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Book Review — Sami Sahil Baloch

There are numerous articles, blogs, and stories on the topic of sexual harassment and gender politics. However, the number of books on sexual politics and international gender politics are very few. Sheila Jeffreys is an Australian (Originally English) author who has written ten books on the topic of history and politics of sexuality. She has been a professor at the University of Melbourne and has been playing an active role in issues relating to sexual violence, for about 50 years. “The Industrial Vagina; The Political Economy of the Global Sex Trade”, published in 2008 is also one of her widely praised books on the said topic.
The book contains various topics which more or less revolve around the “Prostitution Industry”. The author portrays the dark history of the world cursing the growth of prostitution. She clearly and boldly puts forward, how Prostitution has been transformed into a formal industry globally. Although many countries have disregarded the situations of trafficked sex slaves (women/girls) in the beginning, now it has become an economic activity. In several countries, it has a greater contribution to the GDPs than the agriculture or other sectors which is a mind-boggling phenomenon.
While criticizing South East Asian, Latin American, European, and Australian markets, she declares the situation as inhumane and massively dangerous. These regions have used a euphemistic language to legitimize the industry; and have termed it an entrepreneurial idea. These so-called civilized nations have also put another label on it; “massively profitable global industry”.
The worse situation has arisen due to the social acceptance of people towards the sinful act, which has undoubtedly, helped in the legitimization of prostitution in various parts of the world. Additionally, the Capitalist markets have been found exploiting the prostitutes by paying them a negligible amount after being trafficked to other places or brothels. Especially, the prostitution industry of India and Hong Kong where families and migrants are used as sex workers in brothels and are paid much lesser than substantive levels. The Chinese migrant girls, too, get about only 8% of the total earnings they make, may it be in Hong Kong or any other country.
The book provides major insights into the role of prostitution and its considerable contribution to Japan’s economic development. Particularly, after World War Two when anything Japan wanted was an economic push from any sector. The author refers to unwanted or forceful and childhood marriage as a form of prostitution as well.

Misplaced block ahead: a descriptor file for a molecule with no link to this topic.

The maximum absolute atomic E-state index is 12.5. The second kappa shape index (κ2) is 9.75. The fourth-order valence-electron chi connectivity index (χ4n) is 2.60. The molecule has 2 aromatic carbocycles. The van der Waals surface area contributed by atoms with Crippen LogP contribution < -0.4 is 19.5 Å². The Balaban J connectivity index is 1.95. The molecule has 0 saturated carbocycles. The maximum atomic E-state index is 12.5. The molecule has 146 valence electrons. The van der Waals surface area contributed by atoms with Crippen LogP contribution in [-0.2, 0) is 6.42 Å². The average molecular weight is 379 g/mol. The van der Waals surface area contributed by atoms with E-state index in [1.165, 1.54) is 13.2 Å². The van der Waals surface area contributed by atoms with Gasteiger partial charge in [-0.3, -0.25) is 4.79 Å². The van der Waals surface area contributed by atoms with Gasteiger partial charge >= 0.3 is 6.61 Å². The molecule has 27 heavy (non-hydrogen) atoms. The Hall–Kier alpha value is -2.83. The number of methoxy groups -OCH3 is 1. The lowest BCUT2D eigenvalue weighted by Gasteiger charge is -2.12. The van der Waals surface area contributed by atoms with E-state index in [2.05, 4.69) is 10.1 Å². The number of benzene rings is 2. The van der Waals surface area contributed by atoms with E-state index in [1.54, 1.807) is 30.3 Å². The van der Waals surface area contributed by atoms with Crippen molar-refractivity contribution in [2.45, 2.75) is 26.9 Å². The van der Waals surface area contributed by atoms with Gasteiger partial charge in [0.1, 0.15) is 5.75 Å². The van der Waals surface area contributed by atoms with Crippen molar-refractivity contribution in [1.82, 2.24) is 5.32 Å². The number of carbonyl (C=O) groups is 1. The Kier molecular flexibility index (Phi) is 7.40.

To put forward another astonishing fact, the globalized pornography production and distribution have attracted even banks and other investors due to the immense profitability in the industry. Lastly, the historical evolution of Military and Tourism prostitution is described along with the role of the State as a Pimp. Several countries, for instance, promote their prostitution industry to attract tourists, which is a sheer violation of ethical and moral standards. Ultimately it ends with providing some solutions to how the harm to women who are prostituted could be minimized.
The author has massively criticized (only) men for the entire problem of the Prostitution Industry in the world. Although all feminists raise their voices, write for their rights and their violations, the “Industrial Vagina” has presented a well-researched picture of society (and the world). Despite major criticism, no man can argue that they aren’t part of this unnoticed yet massive sin that has now spread like a pandemic across the globe. The book elaborates all the functioning and reasons of the growth of the Prostitution industry, simply and coherently, which keeps the reader’s interest till the end. For social activists, human rights preservers, students of gender studies, and any other field, this is a book worth reading. Like the title, the book itself is quite bold and informative in its nature. Every assertion is based on facts, arguments, and evidence which enhances the authenticity and also the miserable feelings one will encounter while reading it.


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